Back To The Future

 

Item: U.S. venture-capital investment last quarter reached heights it hasn’t seen since the second quarter of 2001.

Item: Last week during separate meetings with a current client and a prospect, both brushed off well intentioned questions about their monetization strategy. For similar reasons, they both pretty quickly admitted that “it was all about the eyeballs” and the advertisers will be lining up in the near future to take advantage of the community built around these two particular Web 2.0 product/service offerings.

Item: once again it is a buyer’s market for qualified job seekers in technology marketing and PR; our own experience and anecdotal information I’ve been gleaning from friends on both coasts is you simply cannot find anyone right now. I think Yogi Berra probably has a rational explanation for this, but it is just not coming to mind right now.

Item: this week’s Red Herring rivals the greater Boston Allston-Brighton phone book in terms of its “heft factor.” Other Web 2.0 and technology-oriented publications are seeing similar off the charts spikes in print advertising.

Okay, I am just trying to see who is paying attention among the sleep deprived New Englanders (thank you Dustin Pedroia, Josh Beckett, Jon Papelbon, et al) among us and who caught that. The first three are definitely true, but the fourth is definitely not and don’t hold your breath waiting for those wondrous days of yesteryear to return.

So, what is going on here in Q4 of 2007 and what does it mean for the rest of this year and into the election year?

Well, we live in a food chain world and we all know it all starts with the dollars. Not surprisingly, the increased levels of investment activity did not come from venture capital’s traditional strongholds in health-care and IT. Instead, the largest percentage increases came from three traditional sectors – B2B, consumer and retail sector, as well as the booming energy sector.

A quick look at the numbers and they’re not quite approaching Manny and Big Papi’s post-season OBP stats, but they are impressive. In Q3, venture investments totaled more than $8 billion, the most since the second quarter of 2001, when $9.5 billion was invested, according to Ernst & Young LLP and Venture One. The $8.07 billion is also an 8 percent increase from the year-ago period, when $7.49 billion was invested.

While technology is still king, its reign is in peril. IT investments fell 5 percent to $3.8 billion from $4 billion a year earlier. Unfortunately, health-care investments didn’t pick up the slack – rising only 4 percent to $2.47 billion from $2.38 billion in the year-ago period.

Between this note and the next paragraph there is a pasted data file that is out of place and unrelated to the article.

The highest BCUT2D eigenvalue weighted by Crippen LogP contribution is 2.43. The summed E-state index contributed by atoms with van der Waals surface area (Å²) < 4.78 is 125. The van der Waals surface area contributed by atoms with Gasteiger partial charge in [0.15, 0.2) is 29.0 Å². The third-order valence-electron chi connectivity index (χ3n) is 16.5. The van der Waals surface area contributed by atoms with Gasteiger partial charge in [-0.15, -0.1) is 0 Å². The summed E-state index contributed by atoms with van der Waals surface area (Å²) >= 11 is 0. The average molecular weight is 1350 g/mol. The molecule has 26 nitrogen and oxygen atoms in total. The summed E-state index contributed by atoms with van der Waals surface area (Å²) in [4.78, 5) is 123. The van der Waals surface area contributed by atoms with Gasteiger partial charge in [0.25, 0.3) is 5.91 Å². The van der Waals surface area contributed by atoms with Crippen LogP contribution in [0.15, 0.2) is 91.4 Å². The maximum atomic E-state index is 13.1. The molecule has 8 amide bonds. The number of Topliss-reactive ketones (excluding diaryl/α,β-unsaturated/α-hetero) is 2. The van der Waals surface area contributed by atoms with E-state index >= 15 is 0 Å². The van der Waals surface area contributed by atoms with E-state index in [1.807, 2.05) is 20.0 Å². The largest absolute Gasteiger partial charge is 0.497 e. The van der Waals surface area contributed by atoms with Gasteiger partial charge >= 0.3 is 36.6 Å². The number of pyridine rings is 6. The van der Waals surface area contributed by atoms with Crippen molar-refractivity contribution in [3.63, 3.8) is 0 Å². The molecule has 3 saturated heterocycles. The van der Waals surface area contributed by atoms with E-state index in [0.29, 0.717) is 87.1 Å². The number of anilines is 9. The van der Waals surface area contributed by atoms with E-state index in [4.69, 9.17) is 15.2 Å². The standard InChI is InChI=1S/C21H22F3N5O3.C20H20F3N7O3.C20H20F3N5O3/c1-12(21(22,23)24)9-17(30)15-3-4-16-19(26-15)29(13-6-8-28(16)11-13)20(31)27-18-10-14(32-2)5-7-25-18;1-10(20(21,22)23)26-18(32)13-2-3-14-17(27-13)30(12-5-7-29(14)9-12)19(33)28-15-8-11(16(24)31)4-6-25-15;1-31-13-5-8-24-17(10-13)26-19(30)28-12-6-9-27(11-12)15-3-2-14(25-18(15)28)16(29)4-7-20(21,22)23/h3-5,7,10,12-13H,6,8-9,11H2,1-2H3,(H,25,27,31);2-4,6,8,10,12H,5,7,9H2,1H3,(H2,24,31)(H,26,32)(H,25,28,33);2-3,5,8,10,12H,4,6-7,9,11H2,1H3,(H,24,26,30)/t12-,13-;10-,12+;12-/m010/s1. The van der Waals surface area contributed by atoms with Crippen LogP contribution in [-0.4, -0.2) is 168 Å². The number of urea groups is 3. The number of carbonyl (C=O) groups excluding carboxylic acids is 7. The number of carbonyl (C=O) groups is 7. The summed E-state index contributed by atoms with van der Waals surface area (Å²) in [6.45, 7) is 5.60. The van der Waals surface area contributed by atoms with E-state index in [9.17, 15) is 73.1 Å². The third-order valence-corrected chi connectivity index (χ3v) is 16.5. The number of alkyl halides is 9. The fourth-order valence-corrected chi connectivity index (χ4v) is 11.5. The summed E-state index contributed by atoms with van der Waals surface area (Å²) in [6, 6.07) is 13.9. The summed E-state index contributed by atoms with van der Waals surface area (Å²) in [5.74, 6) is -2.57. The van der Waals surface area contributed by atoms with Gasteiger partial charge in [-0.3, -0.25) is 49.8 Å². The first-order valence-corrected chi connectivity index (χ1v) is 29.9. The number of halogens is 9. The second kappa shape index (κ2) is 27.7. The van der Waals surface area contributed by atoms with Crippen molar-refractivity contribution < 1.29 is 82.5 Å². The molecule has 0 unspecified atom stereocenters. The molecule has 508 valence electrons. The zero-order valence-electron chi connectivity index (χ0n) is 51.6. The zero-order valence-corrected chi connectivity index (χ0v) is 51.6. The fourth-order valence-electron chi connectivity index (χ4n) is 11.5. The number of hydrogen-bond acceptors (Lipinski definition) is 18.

Instead, the big growth came from other sectors, like business, consumer and retail — including online consumer-facing companies — which saw investments rise by nearly 70 percent to $902.3 million, up from $533.1 million. Energy-related investments also saw a big increase of 28 percent to $590 million, as VCs continued to ride the clean-tech boom.

We like to think that BluePoint’s client base represents a microcosm of the larger business world. The recent activity among our client and prospect base bears this out. We’ve recently brought on our first solar energy client, American Capital Energy and every day it seems like another “clean tech” or “renewables” company is being funded. In addition, here’s an interesting nugget about three new BluePoint clients from the technology side — ExtendMedia, PermissionTV and Zingdom Communications: all deliver a technology solution, but none are marketing or selling their products or services to IT. They target content providers, producers, aggregators and consumers. Also, we are hearing about more companies out raising capital and getting positive feedback from the VCs as they look to bring new products and services to market. We’re often helping our clients to find new talent in product development, sales and marketing and looking out for own next hire.

We’re just not using any Internet, Web 2.0 or any other technology trade publications as door stops.

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